For many years, the U.S. Army supported polo, beginning in 1896 at Fort Riley, Kansas. Beyond improving the riding skills of cavalrymen, polo taught leadership, teamwork and strategy. West Point introduced polo in 1901. By 1914 there were 17 Army posts playing polo. In 1928, the U.S. Army team made it to the final of the U.S. Open, and there were Army polo teams across the U.S. as well as in the Philippines, Hawaii and Panama.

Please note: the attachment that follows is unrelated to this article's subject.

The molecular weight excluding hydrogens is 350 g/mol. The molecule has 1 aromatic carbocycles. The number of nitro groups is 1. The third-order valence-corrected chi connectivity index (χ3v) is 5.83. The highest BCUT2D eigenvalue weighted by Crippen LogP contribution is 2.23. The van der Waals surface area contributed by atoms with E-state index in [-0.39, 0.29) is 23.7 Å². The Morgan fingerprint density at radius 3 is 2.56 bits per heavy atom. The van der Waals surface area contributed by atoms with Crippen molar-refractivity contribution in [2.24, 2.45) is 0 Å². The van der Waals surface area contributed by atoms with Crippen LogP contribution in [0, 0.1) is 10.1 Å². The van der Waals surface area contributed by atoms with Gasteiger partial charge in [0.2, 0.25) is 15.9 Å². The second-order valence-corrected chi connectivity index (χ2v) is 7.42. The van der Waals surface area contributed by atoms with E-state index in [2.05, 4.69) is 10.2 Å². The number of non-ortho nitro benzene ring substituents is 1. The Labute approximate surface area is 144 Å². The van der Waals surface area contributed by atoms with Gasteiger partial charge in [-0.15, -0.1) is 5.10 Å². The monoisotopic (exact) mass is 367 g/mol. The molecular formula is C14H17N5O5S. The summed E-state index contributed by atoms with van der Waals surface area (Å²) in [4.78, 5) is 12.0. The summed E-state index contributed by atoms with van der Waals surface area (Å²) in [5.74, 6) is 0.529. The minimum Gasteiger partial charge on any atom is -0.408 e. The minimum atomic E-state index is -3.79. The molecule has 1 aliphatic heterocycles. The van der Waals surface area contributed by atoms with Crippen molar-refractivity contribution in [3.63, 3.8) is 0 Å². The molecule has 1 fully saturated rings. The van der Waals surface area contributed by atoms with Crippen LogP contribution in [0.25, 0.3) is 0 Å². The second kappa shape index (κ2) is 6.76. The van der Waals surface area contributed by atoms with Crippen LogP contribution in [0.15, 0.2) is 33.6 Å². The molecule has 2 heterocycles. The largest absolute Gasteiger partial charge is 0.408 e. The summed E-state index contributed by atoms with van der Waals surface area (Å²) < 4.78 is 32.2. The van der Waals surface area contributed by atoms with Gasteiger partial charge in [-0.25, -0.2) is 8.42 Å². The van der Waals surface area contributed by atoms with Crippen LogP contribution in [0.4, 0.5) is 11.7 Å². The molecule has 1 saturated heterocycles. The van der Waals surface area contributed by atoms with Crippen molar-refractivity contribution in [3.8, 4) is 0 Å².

However, the increasing mechanization of the Army and the realities of World War II ended the Army’s reliance on horses, and thus ended Army polo as well.